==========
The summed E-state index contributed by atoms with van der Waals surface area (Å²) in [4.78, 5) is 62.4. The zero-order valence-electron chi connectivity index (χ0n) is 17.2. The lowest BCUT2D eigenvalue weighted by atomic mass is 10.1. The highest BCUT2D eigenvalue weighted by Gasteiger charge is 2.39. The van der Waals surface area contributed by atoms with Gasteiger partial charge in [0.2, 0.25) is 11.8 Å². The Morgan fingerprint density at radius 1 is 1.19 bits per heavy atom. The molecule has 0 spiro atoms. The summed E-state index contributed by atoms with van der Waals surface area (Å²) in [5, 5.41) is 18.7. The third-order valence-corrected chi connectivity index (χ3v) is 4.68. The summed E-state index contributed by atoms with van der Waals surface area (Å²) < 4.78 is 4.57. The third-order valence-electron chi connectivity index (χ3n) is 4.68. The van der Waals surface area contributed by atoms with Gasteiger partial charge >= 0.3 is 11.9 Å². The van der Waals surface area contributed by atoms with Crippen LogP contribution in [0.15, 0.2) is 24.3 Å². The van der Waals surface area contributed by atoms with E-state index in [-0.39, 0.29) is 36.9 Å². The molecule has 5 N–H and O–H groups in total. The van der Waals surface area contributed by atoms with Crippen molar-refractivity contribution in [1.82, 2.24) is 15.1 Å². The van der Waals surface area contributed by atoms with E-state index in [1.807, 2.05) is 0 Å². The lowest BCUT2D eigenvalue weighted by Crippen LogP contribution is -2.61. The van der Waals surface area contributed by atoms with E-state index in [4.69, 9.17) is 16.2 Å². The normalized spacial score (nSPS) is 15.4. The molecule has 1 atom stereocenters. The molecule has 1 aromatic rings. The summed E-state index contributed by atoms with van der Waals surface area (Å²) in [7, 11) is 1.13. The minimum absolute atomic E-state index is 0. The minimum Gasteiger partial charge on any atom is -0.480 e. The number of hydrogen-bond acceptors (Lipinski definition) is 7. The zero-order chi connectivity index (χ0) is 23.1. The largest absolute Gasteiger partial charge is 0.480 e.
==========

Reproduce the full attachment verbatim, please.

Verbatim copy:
The summed E-state index contributed by atoms with van der Waals surface area (Å²) in [4.78, 5) is 62.4. The zero-order valence-electron chi connectivity index (χ0n) is 17.2. The lowest BCUT2D eigenvalue weighted by atomic mass is 10.1. The highest BCUT2D eigenvalue weighted by Gasteiger charge is 2.39. The van der Waals surface area contributed by atoms with Gasteiger partial charge in [0.2, 0.25) is 11.8 Å². The Morgan fingerprint density at radius 1 is 1.19 bits per heavy atom. The molecule has 0 spiro atoms. The summed E-state index contributed by atoms with van der Waals surface area (Å²) in [5, 5.41) is 18.7. The third-order valence-corrected chi connectivity index (χ3v) is 4.68. The summed E-state index contributed by atoms with van der Waals surface area (Å²) < 4.78 is 4.57. The third-order valence-electron chi connectivity index (χ3n) is 4.68. The van der Waals surface area contributed by atoms with Gasteiger partial charge >= 0.3 is 11.9 Å². The van der Waals surface area contributed by atoms with Crippen LogP contribution in [0.15, 0.2) is 24.3 Å². The van der Waals surface area contributed by atoms with E-state index in [-0.39, 0.29) is 36.9 Å². The molecule has 5 N–H and O–H groups in total. The van der Waals surface area contributed by atoms with Crippen molar-refractivity contribution in [1.82, 2.24) is 15.1 Å². The van der Waals surface area contributed by atoms with E-state index in [1.807, 2.05) is 0 Å². The lowest BCUT2D eigenvalue weighted by Crippen LogP contribution is -2.61. The van der Waals surface area contributed by atoms with E-state index in [4.69, 9.17) is 16.2 Å². The normalized spacial score (nSPS) is 15.4. The molecule has 1 atom stereocenters. The molecule has 1 aromatic rings. The summed E-state index contributed by atoms with van der Waals surface area (Å²) in [7, 11) is 1.13. The minimum absolute atomic E-state index is 0. The minimum Gasteiger partial charge on any atom is -0.480 e. The number of hydrogen-bond acceptors (Lipinski definition) is 7. The zero-order chi connectivity index (χ0) is 23.1. The largest absolute Gasteiger partial charge is 0.480 e.